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Tax planning and the law of inertia


The BBC is on excellent form at the moment making science accessible to the masses. Entropy and the arrow of time sounds more like a Harry Potter book than the perplexing concept hinged on the notion that, as each moment passes, things change and, once these changes have happened, they are never undone. 

Luckily, Brian Cox has a wonderful knack of being able to use the ordinary to explain the extraordinary, which is something that I will attempt here.

Inertia is another one of those concepts – a bit like entropy – that one thinks one ought to be able to explain adequately, only for (ironically) much going around the houses to ensue. 

Such explanations are usually exacerbated by increasing use of flappy hand gestures, punctuated by vague Waiting for Godot references in the vain attempt to at least sound well read, if not metaphysically on point (and I can assure you that I am neither).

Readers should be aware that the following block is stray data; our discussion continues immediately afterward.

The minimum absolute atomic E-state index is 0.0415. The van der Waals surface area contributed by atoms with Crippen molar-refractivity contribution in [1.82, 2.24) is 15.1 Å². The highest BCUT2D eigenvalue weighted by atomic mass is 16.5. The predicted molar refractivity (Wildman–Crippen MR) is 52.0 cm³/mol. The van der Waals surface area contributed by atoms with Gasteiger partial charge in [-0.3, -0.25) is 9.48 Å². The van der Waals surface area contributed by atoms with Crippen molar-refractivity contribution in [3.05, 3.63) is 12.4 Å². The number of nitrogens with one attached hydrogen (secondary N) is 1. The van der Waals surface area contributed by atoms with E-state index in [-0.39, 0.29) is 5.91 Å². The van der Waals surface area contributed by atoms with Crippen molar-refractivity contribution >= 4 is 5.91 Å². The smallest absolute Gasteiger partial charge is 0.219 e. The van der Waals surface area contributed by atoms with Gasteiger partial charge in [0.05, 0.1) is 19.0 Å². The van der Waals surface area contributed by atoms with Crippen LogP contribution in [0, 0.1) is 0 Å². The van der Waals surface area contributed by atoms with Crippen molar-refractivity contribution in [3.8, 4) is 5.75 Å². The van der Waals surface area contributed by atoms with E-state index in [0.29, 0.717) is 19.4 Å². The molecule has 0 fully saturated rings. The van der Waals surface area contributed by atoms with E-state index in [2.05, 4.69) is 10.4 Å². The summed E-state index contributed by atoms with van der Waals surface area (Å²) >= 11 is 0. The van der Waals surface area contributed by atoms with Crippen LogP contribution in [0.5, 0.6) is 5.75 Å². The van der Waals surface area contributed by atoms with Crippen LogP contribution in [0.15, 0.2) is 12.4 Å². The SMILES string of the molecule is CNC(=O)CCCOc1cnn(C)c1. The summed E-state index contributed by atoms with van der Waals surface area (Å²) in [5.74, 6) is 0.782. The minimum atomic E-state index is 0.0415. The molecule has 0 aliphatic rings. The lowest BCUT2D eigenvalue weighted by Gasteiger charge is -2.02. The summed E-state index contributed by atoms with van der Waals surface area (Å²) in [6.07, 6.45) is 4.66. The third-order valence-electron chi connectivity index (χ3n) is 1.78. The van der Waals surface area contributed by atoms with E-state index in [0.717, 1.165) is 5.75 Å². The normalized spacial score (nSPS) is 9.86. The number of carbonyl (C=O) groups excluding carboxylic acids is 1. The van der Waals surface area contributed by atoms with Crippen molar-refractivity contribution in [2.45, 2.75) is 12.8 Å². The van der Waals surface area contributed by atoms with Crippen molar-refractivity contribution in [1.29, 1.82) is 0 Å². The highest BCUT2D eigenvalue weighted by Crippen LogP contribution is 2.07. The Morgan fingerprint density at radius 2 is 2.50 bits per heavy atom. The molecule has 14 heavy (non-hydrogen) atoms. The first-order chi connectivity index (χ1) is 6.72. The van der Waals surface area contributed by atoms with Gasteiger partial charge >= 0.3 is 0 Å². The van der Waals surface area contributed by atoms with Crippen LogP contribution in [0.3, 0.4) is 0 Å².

Last year, our Taxing Times research found that macroeconomic forces, competitive pressures and basic demographics were helpfully converging to  present some fantastic opportunities for advisers to do more tax planning.

Coupled with these macro drivers was an appreciation among advisers that they could (and should) do more, and most expressed a strong willingness to engage.

Fast-forward a year and little has changed. Why?

The answer, we think at least in part, lies within the law of inertia: the resistance of an object to any change of its state of motion (i.e. the tendency to keep moving in a straight line at constant velocity).

By way of an example, we offer financial advisers that participate in our studies free access to a wide range of practical tax planning knowledge – which is exactly what advisers say they need to overcome the hump. 

In our latest research, we found that only 14 per cent of the advisers requesting access made any use of this desired knowledge over a three-month period. Inertia: why desire and intention do not always equal action.

What this means for providers is that encouraging a change in behaviour among advisers is about more than simply doing that which is asked for. 

What this means for advisers is that, should you be one of the determined souls that manage, by sheer force of will, to alter your course, then the fruits of your labour will be shared only with a small minority. And that has to be worth the effort.

Phil Wickenden is managing director of So Here’s The Plan




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